Several months ago I went to see my dermatologist Dr. Dendy Engelman (aka @drdendy) with a specific agenda: I needed to get rid of my hyperpigmentation and freckles. She recommended Fraxel—something I hadn’t even heard of—and I decided to have the treatment done. Below, you’ll find my full review of the Fraxel CO2 laser treatment, details about how much Fraxel costs, the downtime associated, and my honest opinion about whether or not I think it’s worthwhile.
[This article originally appeared on Spotlyte.]
Regrettably, in my teens, I spent a lot of time in the sun with little concern for the long-term effects and, as an adult, my complexion was paying the price.
While my freckles and hyperpigmentation might not be noticeable to most, they’re a constant source of concern for me. I often fantasize about being the kind of girl who just wears tinted moisturizer — or better yet, no face makeup at all — but in order to achieve a seemingly even complexion, I’m bound to foundation and concealer.
I also have the added pressure that comes with being an influencer — since I post a lot about beauty and skincare on my Instagram and blog, in some ways, I feel like it’s my “job” to stay up to date on the latest treatments that my followers might be curious about.
That’s what brought me into my dermatologist Dr. Dendy Engelman’s office several months ago to discuss options. I asked Dr. Engelman if there were any other products that I could be using, like a stronger vitamin C serum, or a serum with a higher dose of hydroquinone. Instead, she brought up a treatment: “Have you ever done Fraxel?” she asked me.
I hadn’t. In fact, I hadn’t even heard of it.
What is Fraxel and How Much Does it Cost?
“Fraxel is a fractional CO2 laser that creates microzones of injury in order to stimulate collagen and elastin, and help resurface the skin,” she explained. “It can be used to help treat acne scarring, sun damage, fine lines, and wrinkles, and [many people] can benefit from it.”
She noted that the only caveat is that those with deeper skin tones aren’t ideal candidates for Fraxel, because there’s a risk that it could cause hyperpigmentation. (Engelman adds that if you have a darker complexion, deep microneedling could be a fit for your needs.)
Prices can range from $100 for a small acne scar, to between $1,000 and $4,000 for a full face, depending on the type of laser used and how many sessions are required.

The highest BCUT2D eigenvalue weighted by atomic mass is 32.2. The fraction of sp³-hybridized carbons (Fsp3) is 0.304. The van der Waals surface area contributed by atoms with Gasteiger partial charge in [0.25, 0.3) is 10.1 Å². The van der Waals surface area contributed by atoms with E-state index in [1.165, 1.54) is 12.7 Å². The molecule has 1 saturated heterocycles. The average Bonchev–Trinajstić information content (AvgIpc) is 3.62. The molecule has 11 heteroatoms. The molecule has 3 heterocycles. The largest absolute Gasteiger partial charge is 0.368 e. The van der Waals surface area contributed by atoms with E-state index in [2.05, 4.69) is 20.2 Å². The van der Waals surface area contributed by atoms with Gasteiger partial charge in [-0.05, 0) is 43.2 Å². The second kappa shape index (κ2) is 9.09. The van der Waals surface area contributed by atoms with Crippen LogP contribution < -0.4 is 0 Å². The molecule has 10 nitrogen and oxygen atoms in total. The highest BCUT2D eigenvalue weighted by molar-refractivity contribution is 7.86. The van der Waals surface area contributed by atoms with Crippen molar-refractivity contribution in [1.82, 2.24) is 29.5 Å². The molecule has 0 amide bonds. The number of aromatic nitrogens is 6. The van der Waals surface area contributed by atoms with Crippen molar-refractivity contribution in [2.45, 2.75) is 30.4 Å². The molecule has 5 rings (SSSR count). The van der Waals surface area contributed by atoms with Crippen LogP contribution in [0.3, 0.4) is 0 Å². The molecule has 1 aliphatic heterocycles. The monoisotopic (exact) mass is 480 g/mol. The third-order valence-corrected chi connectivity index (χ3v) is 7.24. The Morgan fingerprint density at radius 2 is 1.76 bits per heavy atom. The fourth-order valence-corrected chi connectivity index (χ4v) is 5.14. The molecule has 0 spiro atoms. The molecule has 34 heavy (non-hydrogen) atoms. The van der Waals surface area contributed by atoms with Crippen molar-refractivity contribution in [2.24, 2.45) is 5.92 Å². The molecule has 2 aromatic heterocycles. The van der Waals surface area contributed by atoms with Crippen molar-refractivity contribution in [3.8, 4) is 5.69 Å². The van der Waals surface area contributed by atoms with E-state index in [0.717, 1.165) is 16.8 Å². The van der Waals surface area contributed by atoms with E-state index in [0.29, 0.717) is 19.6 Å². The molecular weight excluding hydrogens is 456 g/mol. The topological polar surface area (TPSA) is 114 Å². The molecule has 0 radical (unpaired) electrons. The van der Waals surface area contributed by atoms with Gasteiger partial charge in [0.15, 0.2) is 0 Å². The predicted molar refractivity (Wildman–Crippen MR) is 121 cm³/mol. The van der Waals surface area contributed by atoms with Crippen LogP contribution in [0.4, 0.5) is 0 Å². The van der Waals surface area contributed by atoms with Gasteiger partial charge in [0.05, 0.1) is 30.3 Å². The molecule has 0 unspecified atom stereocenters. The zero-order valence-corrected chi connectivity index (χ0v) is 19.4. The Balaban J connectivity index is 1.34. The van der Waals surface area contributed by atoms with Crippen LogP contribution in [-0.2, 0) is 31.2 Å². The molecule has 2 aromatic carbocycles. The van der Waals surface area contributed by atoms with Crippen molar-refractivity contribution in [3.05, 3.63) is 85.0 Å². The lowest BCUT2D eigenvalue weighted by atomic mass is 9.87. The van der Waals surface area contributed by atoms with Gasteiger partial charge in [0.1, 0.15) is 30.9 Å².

After a week of doing my own research, I decided to make an appointment for the next month. But in the days leading up to my procedure, I really started to freak myself out: I spent hours searching the “#fraxel” hashtag on Instagram, watching videos of other women who’d recently undergone the treatment.
Everyone seemed mostly happy with their results; yet from what I saw in the photos, the healing process appeared to be long and painful. Some women even posted images of a disturbing, gridlike pattern that appeared on their cheeks the day after treatment.
Fraxel Side Effects & Downtime
According to Engelman, these marks are not unusual. (The criss-cross pattern marks the path of the laser beam that was used during the treatment.) Patients can also expect to experience burning, redness, swelling, tightness, itchiness, and peeling while the skin attempts to repair itself, and I was warned that I probably wouldn’t want to leave my house for at least a few days following the treatment.
“Fraxel Friday” has become something of a trend at dermatologists’ offices, because the bulk of patients like to have the weekend to recover.
Still, seeing the “after” photos — women with plump, glowing skin and significantly lightened sun spots — was enough to convince me that the treatment was worth trying. Even Dr. Engelman herself chronicled her own treatment on Instagram.
So I booked a Friday appointment, blocked off my weekend, and mentally prepared myself to hunker down for the next few days.
I was told to arrive about an hour in advance so that I’d have enough time to numb the area that would be treated. When I got to the office, a Physician Assistant took me into a treatment room and handed me a wipe to remove my makeup.